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Artist wants my mix brighter, what to do? Multi-Ef­fects Plugins
Old 13th September 2010
  #1
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Artist wants my mix brighter, what to do?

I mixed a song for an artist and he loves the mix but is not as bright as the other songs for his album (mixed by someone else). He is concerned that my mix will not fit well with the other songs to make a cohesive record.

From a mastering perspective how do I best brighten my mix to match the other songs? (EQ on the master bus? Brighten individual instruments?)

Or do we let the mastering engineer brighten my mix to match the others?

Thanks!
Old 13th September 2010
  #2
Shy
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There is no rule for that and I couldn't possibly say whether brightening specific individual tracks would be significantly better or not. Sometimes processing the mix works just fine, but if I have the tracks I usually try to get the overall balance as accurate as possible in the mixing stage, and do slight equalization editing in the "mastering" stage.
Old 13th September 2010
  #3
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You can do all. Just let the mastering engineer brighten it up plus he or she is going to make sure all of the tracks are going blend well with an even tonal polish. It's best to leave that up to the mastering engineer since the album is being mastered.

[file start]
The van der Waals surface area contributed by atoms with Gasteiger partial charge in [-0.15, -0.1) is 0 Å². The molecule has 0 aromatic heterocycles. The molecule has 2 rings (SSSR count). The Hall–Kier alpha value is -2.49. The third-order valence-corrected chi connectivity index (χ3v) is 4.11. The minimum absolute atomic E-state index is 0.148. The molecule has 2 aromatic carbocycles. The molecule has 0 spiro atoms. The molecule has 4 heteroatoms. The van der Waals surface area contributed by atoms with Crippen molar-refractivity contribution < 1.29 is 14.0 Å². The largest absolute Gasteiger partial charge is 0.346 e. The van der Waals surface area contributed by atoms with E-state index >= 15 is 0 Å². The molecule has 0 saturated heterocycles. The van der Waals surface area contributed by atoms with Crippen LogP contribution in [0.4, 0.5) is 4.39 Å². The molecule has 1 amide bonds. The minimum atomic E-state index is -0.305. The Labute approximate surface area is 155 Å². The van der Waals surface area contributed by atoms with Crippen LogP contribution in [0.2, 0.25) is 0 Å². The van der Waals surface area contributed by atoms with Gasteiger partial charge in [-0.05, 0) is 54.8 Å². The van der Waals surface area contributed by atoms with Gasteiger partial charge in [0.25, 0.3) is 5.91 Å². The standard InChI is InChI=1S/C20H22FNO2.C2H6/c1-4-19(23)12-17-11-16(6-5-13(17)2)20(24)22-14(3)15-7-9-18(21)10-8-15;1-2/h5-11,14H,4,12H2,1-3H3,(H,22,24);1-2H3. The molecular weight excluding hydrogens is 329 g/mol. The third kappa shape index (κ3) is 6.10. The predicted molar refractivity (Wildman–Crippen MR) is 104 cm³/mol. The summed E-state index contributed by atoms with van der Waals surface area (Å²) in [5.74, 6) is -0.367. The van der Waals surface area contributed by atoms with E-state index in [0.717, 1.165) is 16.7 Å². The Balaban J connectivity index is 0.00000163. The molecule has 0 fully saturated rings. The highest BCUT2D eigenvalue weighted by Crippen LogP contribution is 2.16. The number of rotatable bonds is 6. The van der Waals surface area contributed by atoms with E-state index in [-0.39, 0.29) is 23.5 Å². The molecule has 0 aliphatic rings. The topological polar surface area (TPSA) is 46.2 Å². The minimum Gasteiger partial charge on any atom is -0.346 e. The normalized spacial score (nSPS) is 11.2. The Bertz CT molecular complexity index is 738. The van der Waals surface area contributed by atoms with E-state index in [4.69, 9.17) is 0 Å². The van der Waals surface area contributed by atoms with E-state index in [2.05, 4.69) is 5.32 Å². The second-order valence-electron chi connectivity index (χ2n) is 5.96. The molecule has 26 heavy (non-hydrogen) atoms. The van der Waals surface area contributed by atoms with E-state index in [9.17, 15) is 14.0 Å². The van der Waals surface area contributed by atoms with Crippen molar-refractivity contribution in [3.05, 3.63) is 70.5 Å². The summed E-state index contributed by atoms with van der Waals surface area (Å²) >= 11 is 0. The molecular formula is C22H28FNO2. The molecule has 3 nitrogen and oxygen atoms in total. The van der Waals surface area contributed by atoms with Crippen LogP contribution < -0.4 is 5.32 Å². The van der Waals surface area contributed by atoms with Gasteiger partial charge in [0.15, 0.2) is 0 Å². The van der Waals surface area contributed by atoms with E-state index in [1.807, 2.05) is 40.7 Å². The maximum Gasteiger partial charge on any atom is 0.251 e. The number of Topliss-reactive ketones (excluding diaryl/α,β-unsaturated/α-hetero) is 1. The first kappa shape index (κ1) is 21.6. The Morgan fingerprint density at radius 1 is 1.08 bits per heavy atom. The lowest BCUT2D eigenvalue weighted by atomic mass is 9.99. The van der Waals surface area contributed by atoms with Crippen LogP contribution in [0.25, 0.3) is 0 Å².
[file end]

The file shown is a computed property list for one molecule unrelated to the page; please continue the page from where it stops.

Old 13th September 2010
  #4
Just brighten it up a bit, preferably individual instruments. Don't go all the way.
Let the ME decide if he/she wants to brighten your mix even further or if he/she wants to "darken" the other tracks of the album...
Old 13th September 2010
  #5
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Quote:
Originally Posted by Rev. Robb View Post
I mixed a song for an artist and he loves the mix but is not as bright as the other songs for his album (mixed by someone else). He is concerned that my mix will not fit well with the other songs to make a cohesive record.

From a mastering perspective how do I best brighten my mix to match the other songs? (EQ on the master bus? Brighten individual instruments?)

Or do we let the mastering engineer brighten my mix to match the others?

Thanks!
Strikes me as an impossible question to answer. I mean, are you happy with the mix? When you reference the mix to a really good similar song (by a different artist) does it sound muddier?


If there's a mix problem, best to fix it in the mix. It might not be the whole mix that needs to be brighter - I mean, how bright is the snare for instance?
But there might not even be a mix problem... for all we know, the other songs mixed by someone else might be really tinny and lacking in bass...

If I were you I'd post the song in the work in progress section...
Old 13th September 2010
  #6
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Quote:
Originally Posted by binarymilton View Post
Strikes me as an impossible question to answer. I mean, are you happy with the mix? When you reference the mix to a really good similar song (by a different artist) does it sound muddier?


If there's a mix problem, best to fix it in the mix. It might not be the whole mix that needs to be brighter - I mean, how bright is the snare for instance?
But there might not even be a mix problem... for all we know, the other songs mixed by someone else might be really tinny and lacking in bass...